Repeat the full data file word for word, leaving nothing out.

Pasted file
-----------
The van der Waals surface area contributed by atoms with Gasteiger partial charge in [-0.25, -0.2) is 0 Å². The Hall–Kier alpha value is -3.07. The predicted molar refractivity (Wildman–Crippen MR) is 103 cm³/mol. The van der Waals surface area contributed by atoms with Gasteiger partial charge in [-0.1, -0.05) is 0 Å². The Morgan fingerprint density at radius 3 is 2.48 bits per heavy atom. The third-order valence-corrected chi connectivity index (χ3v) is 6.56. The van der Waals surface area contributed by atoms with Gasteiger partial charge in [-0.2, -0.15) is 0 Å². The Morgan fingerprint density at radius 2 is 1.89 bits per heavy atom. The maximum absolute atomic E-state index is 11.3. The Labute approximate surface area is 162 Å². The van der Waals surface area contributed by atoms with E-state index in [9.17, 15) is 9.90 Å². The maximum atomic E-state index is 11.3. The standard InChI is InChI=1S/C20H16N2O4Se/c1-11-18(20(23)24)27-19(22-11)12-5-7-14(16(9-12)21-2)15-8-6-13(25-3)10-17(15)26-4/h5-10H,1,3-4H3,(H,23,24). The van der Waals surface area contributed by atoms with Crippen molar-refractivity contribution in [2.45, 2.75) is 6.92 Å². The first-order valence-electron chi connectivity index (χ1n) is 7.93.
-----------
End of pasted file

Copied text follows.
The van der Waals surface area contributed by atoms with Gasteiger partial charge in [-0.25, -0.2) is 0 Å². The Hall–Kier alpha value is -3.07. The predicted molar refractivity (Wildman–Crippen MR) is 103 cm³/mol. The van der Waals surface area contributed by atoms with Gasteiger partial charge in [-0.1, -0.05) is 0 Å². The Morgan fingerprint density at radius 3 is 2.48 bits per heavy atom. The third-order valence-corrected chi connectivity index (χ3v) is 6.56. The van der Waals surface area contributed by atoms with Gasteiger partial charge in [-0.2, -0.15) is 0 Å². The Morgan fingerprint density at radius 2 is 1.89 bits per heavy atom. The maximum absolute atomic E-state index is 11.3. The Labute approximate surface area is 162 Å². The van der Waals surface area contributed by atoms with E-state index in [9.17, 15) is 9.90 Å². The maximum atomic E-state index is 11.3. The standard InChI is InChI=1S/C20H16N2O4Se/c1-11-18(20(23)24)27-19(22-11)12-5-7-14(16(9-12)21-2)15-8-6-13(25-3)10-17(15)26-4/h5-10H,1,3-4H3,(H,23,24). The van der Waals surface area contributed by atoms with Crippen molar-refractivity contribution in [2.45, 2.75) is 6.92 Å². The first-order valence-electron chi connectivity index (χ1n) is 7.93.